For most of the past decade, the IRS has maintained a safe harbor for taxpayers who want to disclose offshore account holdings that may otherwise expose them to criminal penalties, and over the years, tens of thousands of taxpayers have availed themselves of the program. But on Sept. 28, the world changed for those who have not yet revealed their foreign accounts to law enforcement.
Citing waning taxpayer participation, the IRS ended the Offshore Voluntary Disclosure Program (OVDP) at the end of September. Yet taxpayers would be wrong if they think the program's closure will dampen the agency's resolve to go after those it believes are hiding taxable income overseas.
In fact, the IRS last year bragged about its enhanced digital tools for sniffing out those it believes are skirting tax laws (see Cohn, "IRS Criminal Investigation Chief Plans New Enforcement Programs," Accounting Today (Aug. 2, 2017), and the Department of Justice's Tax Division boasts a 91.5% conviction rate for tax crimes (IRS, Criminal Investigation 2017 Annual Report, p.7). Since 2009, more than 1,500 people have been indicted for crimes related to international activities, according to the IRS (IR-2018-52 (3/13/18)).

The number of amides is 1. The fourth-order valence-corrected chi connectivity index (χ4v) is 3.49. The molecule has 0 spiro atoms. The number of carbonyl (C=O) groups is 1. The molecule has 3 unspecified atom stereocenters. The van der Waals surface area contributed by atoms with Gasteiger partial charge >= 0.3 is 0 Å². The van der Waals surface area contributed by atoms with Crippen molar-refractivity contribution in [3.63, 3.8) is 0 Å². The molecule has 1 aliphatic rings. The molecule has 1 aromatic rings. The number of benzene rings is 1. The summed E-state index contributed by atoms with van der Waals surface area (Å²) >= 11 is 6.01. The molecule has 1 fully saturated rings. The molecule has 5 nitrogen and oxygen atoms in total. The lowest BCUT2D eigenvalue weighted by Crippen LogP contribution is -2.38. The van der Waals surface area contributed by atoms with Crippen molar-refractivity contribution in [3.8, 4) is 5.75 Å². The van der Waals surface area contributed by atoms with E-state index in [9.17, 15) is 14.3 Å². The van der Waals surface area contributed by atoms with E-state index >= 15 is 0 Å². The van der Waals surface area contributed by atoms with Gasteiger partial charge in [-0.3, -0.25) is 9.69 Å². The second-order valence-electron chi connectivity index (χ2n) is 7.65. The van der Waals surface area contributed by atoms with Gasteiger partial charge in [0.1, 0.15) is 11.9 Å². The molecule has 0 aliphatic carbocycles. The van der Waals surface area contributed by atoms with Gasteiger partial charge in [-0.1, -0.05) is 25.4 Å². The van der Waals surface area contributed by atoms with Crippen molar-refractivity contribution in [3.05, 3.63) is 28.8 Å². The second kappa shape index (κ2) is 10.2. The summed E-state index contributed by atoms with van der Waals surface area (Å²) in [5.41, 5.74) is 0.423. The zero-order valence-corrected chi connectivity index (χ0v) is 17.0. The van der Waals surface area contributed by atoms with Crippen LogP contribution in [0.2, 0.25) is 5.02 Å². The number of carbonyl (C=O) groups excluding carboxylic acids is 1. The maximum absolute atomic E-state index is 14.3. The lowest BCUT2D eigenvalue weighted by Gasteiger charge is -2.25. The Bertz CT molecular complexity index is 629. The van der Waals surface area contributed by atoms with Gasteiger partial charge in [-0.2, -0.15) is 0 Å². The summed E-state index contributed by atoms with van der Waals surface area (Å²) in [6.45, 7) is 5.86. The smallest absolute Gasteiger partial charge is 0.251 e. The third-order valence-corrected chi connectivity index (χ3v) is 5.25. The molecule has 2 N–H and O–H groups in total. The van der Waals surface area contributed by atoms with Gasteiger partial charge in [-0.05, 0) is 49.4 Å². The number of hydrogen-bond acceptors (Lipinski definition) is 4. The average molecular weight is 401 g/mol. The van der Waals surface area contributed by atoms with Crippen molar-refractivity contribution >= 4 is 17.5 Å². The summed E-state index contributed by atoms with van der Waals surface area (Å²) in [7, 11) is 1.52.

The benefit of the OVDP was that, even though participating taxpayers had to pay fines, those fines were reduced and the threat of criminal prosecution was largely taken off the table (as long as taxpayers provided a timely and complete disclosure of their assets and the years those assets were kept hidden).
Though time has run out for taxpayers to make a complete disclosure and avail themselves of those program benefits, they can still voluntarily reveal their offshore assets.